That issue was soon resolved in State v. Dillihay, 127 N.J. 42 (1992), when the Court determined that the antimerger provision of Section 7 violated federal constitutional double- jeopardy principles when applied to first- or second-degree Section 5 offenses:

We hold that convictions for school-zone offenses must merge into convictions for related first- or second-degree Section 5 offenses, but that in such cases a mandatory minimum sentence no less severe than that required by the school-zone statute should nevertheless be imposed on defendants convicted of a Section 5 offense. [Id. at 45.]

In reconciling the antimerger provision of Section 7 with the Section 5 sentence, the Court observed:

On its face, that provision prohibits merger of a school-zone conviction with any other violation of Section 5. Nevertheless, whether the statutory language contemplates multiple punishments for convictions under both Section 5 and Section 7, or whether it serves only to prohibit merger for sentencing purposes in order that the mandatory minimum sentence authorized in Section 7 be preserved is unclear.

Had the Legislature intended multiple punishment, it could have explicitly authorized consecutive sentencing for related Section 5 and Section 7 offenses. However, Section 7's non-merger provision neither mandates nor refers to consecutive sentencing, leaving to the discretion of the sentencing court whether to impose single or multiple punishment for convictions of related Section 5 and Section 7 offenses. In such cases courts typically have imposed concurrent rather than consecutive sentences. The normative choice of concurrent rather than consecutive sentences suggests that related violations of Section 5 and Section 7 do not ordinarily justify consecutive sentences. [Id. at 49.]

After an extensive constitutional merger analysis under the Blockburger test,(*fn1) Blockburger v. United States, 284 U.S. 299, 304, 52 S. Ct. 180, 182, 76 L. Ed. 306, 309 (1932), and in an effort to preserve both the legislative intent and constitutionality of Section 7, the Court again noted that the Legislature's prime concern was to preserve the mandatory minimum sentence required under Section 7. Id. at 50-53 (citing Gonzalez, supra, 123 N.J. at 464; 241 N.J. Super. at 99-108 (Skillman, J., dissenting)).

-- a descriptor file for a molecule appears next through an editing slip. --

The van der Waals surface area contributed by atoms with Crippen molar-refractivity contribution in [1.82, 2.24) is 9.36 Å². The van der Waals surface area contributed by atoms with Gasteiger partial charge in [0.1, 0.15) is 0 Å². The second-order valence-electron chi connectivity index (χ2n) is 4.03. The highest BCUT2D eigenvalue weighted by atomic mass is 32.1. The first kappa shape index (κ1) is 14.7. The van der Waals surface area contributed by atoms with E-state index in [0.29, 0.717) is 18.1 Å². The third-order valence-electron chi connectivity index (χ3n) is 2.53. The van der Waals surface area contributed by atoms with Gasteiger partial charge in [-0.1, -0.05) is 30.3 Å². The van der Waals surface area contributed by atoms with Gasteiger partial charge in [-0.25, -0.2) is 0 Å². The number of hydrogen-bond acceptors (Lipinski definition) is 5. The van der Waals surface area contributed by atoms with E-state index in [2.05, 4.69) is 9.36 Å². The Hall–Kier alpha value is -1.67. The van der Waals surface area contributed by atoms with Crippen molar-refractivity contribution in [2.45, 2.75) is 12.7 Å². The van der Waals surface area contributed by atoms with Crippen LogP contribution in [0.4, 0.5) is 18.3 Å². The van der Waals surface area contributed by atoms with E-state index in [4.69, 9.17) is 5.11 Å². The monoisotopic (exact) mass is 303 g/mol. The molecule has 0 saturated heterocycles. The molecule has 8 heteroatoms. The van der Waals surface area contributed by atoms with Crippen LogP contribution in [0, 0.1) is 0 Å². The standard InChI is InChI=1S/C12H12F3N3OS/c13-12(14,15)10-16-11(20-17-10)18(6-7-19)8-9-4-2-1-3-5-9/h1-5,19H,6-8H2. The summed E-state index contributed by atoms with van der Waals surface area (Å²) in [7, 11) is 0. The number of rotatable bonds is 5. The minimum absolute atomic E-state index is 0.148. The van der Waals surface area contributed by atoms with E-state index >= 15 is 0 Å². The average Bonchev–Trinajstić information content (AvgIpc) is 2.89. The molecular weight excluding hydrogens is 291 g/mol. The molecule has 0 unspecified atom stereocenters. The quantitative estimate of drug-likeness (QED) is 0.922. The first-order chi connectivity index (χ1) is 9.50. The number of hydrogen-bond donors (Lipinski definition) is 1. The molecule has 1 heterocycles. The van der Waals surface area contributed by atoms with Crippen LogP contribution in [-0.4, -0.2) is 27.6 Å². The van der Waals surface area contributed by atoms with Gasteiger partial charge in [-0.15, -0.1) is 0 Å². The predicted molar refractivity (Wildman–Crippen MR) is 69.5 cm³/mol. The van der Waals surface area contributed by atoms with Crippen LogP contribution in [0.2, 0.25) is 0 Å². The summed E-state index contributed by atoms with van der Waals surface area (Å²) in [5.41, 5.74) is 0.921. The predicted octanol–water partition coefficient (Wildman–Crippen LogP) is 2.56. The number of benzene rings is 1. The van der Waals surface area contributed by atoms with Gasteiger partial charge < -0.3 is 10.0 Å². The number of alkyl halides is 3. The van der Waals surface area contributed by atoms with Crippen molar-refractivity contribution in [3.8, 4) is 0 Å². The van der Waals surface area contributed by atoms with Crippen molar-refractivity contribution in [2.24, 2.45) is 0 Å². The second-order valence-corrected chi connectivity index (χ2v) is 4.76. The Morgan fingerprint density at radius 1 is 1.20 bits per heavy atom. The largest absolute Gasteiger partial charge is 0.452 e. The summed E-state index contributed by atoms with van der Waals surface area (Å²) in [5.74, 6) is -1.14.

We base our decision on a construction that effectuates the legislative intent and simultaneously avoids the constitutional issue posed by non-merger.

Accordingly, we hold that the school-zone statute must be construed to allow merger of school-zone offenses into first- and second-degree Section 5 offenses provided that a defendant convicted of a drug offense in a school zone is sentenced to no less than the mandatory minimum sentence provided in the school-zone statute. We acknowledge an apparent inconsistency in preserving the mandatory minimum sentence authorized by Section 7 in the context of our holding that the Section 7 conviction must merge into the Section 5 conviction. That result, however, reflects the Legislature's clear intent to impose an enhanced punishment for those who violate Section 5 while in a school zone. Thus, Section 5 should be construed and understood to require imposition of Section 7's mandatory minimum term as part of the sentence imposed on any defendant convicted of a second-degree Section 5 offense and a related Section 7 offense; in respect of first-degree Section 5 convictions, the statute expressly provides for a mandatory sentence. [Id. at 55.]

The Court also addressed a similar merger provision in State v. Maldonado, 137 N.J. 536 (1994), and concluded that multiple convictions and sentences for Section 7 and drug-death violations, N.J.S.A. 2C:35-9, did not merge under the Dillihay/Blockburger analysis, as the statutes' purposes were substantively different and each offense contained a separate element. Maldonado, supra, 137 N.J. at 582-83.

Finally, in State v. Parker, 335 N.J. Super. 415 (App. Div. 2000), No. A-2217-98T4 (Dec. 6, 2000), 2000 WL 1782084, we addressed the issue of merger as applied to multiple convictions and punishments for Section 7 violation and Section 7.1 violations. Applying the same constitutional principles and analyses utilized in Dillihay and Maldonado, we determined that merger was required. Id. at 5, 2000 WL 1782084, at *2.

We observed that "defendant's conduct represented a single criminal event, the underlying offending conduct consisting solely of possession of cocaine on a single date in a single location." Id. at 11, 2000 WL 1782084, at *5. We thus concluded: